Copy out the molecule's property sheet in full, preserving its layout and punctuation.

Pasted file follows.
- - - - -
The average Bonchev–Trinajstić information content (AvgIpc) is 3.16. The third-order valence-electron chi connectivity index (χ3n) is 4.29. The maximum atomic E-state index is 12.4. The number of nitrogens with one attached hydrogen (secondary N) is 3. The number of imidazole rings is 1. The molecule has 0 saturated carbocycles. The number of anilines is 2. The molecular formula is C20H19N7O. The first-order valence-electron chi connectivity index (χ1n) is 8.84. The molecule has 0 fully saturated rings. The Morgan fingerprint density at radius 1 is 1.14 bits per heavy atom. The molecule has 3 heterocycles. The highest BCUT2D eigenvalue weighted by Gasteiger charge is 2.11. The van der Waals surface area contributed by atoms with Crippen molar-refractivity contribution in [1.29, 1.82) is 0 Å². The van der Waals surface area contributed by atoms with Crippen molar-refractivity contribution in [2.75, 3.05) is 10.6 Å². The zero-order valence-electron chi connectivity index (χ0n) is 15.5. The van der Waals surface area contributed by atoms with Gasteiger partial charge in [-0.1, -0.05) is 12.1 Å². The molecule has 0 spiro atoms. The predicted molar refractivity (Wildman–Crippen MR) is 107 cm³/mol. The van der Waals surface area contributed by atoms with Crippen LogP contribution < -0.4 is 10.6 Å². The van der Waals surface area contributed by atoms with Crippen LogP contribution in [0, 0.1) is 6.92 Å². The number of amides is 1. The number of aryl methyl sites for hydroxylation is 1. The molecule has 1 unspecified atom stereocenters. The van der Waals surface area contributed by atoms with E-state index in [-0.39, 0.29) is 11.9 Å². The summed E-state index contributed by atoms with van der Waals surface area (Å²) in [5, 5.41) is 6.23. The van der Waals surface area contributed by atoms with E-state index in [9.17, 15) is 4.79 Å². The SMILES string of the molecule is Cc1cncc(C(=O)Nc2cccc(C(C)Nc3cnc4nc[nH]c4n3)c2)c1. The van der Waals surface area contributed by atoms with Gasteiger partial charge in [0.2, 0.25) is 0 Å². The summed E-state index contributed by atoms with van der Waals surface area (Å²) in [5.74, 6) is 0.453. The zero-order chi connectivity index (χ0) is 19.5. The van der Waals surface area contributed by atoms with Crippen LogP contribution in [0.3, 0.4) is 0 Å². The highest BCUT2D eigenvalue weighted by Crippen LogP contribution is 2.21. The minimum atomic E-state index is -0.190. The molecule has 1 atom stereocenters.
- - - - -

The average Bonchev–Trinajstić information content (AvgIpc) is 3.16. The third-order valence-electron chi connectivity index (χ3n) is 4.29. The maximum atomic E-state index is 12.4. The number of nitrogens with one attached hydrogen (secondary N) is 3. The number of imidazole rings is 1. The molecule has 0 saturated carbocycles. The number of anilines is 2. The molecular formula is C20H19N7O. The first-order valence-electron chi connectivity index (χ1n) is 8.84. The molecule has 0 fully saturated rings. The Morgan fingerprint density at radius 1 is 1.14 bits per heavy atom. The molecule has 3 heterocycles. The highest BCUT2D eigenvalue weighted by Gasteiger charge is 2.11. The van der Waals surface area contributed by atoms with Crippen molar-refractivity contribution in [1.29, 1.82) is 0 Å². The van der Waals surface area contributed by atoms with Crippen molar-refractivity contribution in [2.75, 3.05) is 10.6 Å². The zero-order valence-electron chi connectivity index (χ0n) is 15.5. The van der Waals surface area contributed by atoms with Gasteiger partial charge in [-0.1, -0.05) is 12.1 Å². The molecule has 0 spiro atoms. The predicted molar refractivity (Wildman–Crippen MR) is 107 cm³/mol. The van der Waals surface area contributed by atoms with Crippen LogP contribution < -0.4 is 10.6 Å². The van der Waals surface area contributed by atoms with Crippen LogP contribution in [0, 0.1) is 6.92 Å². The number of amides is 1. The number of aryl methyl sites for hydroxylation is 1. The molecule has 1 unspecified atom stereocenters. The van der Waals surface area contributed by atoms with E-state index in [-0.39, 0.29) is 11.9 Å². The summed E-state index contributed by atoms with van der Waals surface area (Å²) in [5, 5.41) is 6.23. The van der Waals surface area contributed by atoms with E-state index in [9.17, 15) is 4.79 Å². The SMILES string of the molecule is Cc1cncc(C(=O)Nc2cccc(C(C)Nc3cnc4nc[nH]c4n3)c2)c1. The van der Waals surface area contributed by atoms with Gasteiger partial charge in [0.2, 0.25) is 0 Å². The summed E-state index contributed by atoms with van der Waals surface area (Å²) in [5.74, 6) is 0.453. The zero-order chi connectivity index (χ0) is 19.5. The van der Waals surface area contributed by atoms with Crippen LogP contribution in [0.3, 0.4) is 0 Å². The highest BCUT2D eigenvalue weighted by Crippen LogP contribution is 2.21. The minimum atomic E-state index is -0.190. The molecule has 1 atom stereocenters.